Please note that I am NOT a virus expert and I do not follow the field. However I did come across Forterre’s work quite a while ago, found it fascinating, and immediately tried to forget. Put my head in the sand. Because I have been there before, facing a group of non-majors who have to take a general biology class because they have to. And they find everything about biology complicated and tiresome, and they look at their textbooks as the source of all wisdom and then one does the science thing. The days I am more pacific I purr softly “There are new developments that question some aspects of this theory,” and may leave it there. Other days I may try to transmit the enthusiasm of new discoveries in science that challenge old paradigms. But few students share the joy, especially if they just got something and then I am ruining it for them.

It is interesting how the perception of changes is different when inside or outside the field. Inside a field, one is aware of the small changes due to minor discoveries that eventually may lead to a complete reevaluation of the existing knowledge. As an outsider to the virus field, I have been seeing only bits and pieces of discoveries, which now suddenly seem to be moving in a certain direction.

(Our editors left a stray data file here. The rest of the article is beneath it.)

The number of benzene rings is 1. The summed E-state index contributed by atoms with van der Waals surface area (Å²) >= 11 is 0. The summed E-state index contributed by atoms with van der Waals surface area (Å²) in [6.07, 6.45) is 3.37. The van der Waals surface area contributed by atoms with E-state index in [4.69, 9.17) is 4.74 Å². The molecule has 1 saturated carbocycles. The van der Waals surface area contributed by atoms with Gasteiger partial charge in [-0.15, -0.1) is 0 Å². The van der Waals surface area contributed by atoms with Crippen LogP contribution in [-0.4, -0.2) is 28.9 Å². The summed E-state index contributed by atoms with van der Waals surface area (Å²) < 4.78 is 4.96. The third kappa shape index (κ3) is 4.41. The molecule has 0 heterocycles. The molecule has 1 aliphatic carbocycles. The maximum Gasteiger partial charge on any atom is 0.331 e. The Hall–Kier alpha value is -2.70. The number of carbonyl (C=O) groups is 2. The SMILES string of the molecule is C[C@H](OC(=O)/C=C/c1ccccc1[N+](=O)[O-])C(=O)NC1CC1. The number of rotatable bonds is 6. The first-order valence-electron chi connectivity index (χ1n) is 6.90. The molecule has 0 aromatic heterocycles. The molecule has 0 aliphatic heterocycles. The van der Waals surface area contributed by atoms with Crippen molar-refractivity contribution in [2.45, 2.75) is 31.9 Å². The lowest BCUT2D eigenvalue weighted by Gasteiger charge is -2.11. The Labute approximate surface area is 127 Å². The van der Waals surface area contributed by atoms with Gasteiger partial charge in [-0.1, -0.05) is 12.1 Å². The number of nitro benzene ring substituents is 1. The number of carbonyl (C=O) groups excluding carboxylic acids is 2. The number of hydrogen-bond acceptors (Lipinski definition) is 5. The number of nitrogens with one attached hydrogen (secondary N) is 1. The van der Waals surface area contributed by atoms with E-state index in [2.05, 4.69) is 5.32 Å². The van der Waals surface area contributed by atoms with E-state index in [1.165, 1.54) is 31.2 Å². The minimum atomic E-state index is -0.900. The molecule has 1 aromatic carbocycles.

So I’ll wait and see. I still remember years ago, when the idea that the microbes living on our body could do something else that just try to invade us given the chance was novel and revolutionary. I went from the casual comment of “it seems like gut microbes can influence obesity” to the current discussion of microbiomes and their importance in health and disease. Maybe in a few years, those slides with the neat 3 domains will become something very different.